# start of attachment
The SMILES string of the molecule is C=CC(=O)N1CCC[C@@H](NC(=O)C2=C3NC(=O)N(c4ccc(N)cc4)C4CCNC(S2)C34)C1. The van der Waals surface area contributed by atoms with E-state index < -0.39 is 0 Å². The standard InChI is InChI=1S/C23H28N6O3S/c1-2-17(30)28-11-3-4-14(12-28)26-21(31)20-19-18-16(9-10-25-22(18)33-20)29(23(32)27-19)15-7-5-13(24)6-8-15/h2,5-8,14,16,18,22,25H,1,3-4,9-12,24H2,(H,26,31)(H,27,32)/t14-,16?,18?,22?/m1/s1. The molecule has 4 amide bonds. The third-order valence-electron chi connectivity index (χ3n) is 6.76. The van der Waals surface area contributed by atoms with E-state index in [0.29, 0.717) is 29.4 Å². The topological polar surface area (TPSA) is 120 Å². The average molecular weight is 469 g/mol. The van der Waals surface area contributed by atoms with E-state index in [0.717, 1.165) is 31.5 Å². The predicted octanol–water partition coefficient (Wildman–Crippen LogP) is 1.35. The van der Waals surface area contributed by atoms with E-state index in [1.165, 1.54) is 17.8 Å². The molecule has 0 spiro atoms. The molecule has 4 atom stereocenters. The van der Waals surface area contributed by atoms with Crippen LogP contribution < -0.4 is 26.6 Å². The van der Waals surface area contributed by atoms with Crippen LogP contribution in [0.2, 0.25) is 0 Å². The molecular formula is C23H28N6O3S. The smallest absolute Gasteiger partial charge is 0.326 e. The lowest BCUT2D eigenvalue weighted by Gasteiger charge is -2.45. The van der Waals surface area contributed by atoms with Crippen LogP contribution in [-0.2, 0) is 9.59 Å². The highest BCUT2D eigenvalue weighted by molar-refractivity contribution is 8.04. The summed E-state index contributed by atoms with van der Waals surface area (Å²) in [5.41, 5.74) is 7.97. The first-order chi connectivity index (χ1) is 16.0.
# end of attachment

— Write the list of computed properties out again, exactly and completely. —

The SMILES string of the molecule is C=CC(=O)N1CCC[C@@H](NC(=O)C2=C3NC(=O)N(c4ccc(N)cc4)C4CCNC(S2)C34)C1. The van der Waals surface area contributed by atoms with E-state index < -0.39 is 0 Å². The standard InChI is InChI=1S/C23H28N6O3S/c1-2-17(30)28-11-3-4-14(12-28)26-21(31)20-19-18-16(9-10-25-22(18)33-20)29(23(32)27-19)15-7-5-13(24)6-8-15/h2,5-8,14,16,18,22,25H,1,3-4,9-12,24H2,(H,26,31)(H,27,32)/t14-,16?,18?,22?/m1/s1. The molecule has 4 amide bonds. The third-order valence-electron chi connectivity index (χ3n) is 6.76. The van der Waals surface area contributed by atoms with E-state index in [0.29, 0.717) is 29.4 Å². The topological polar surface area (TPSA) is 120 Å². The average molecular weight is 469 g/mol. The van der Waals surface area contributed by atoms with E-state index in [0.717, 1.165) is 31.5 Å². The predicted octanol–water partition coefficient (Wildman–Crippen LogP) is 1.35. The van der Waals surface area contributed by atoms with E-state index in [1.165, 1.54) is 17.8 Å². The molecule has 0 spiro atoms. The molecule has 4 atom stereocenters. The van der Waals surface area contributed by atoms with Crippen LogP contribution < -0.4 is 26.6 Å². The van der Waals surface area contributed by atoms with Crippen LogP contribution in [0.2, 0.25) is 0 Å². The molecular formula is C23H28N6O3S. The smallest absolute Gasteiger partial charge is 0.326 e. The lowest BCUT2D eigenvalue weighted by Gasteiger charge is -2.45. The van der Waals surface area contributed by atoms with Crippen LogP contribution in [-0.2, 0) is 9.59 Å². The highest BCUT2D eigenvalue weighted by molar-refractivity contribution is 8.04. The summed E-state index contributed by atoms with van der Waals surface area (Å²) in [5.41, 5.74) is 7.97. The first-order chi connectivity index (χ1) is 16.0.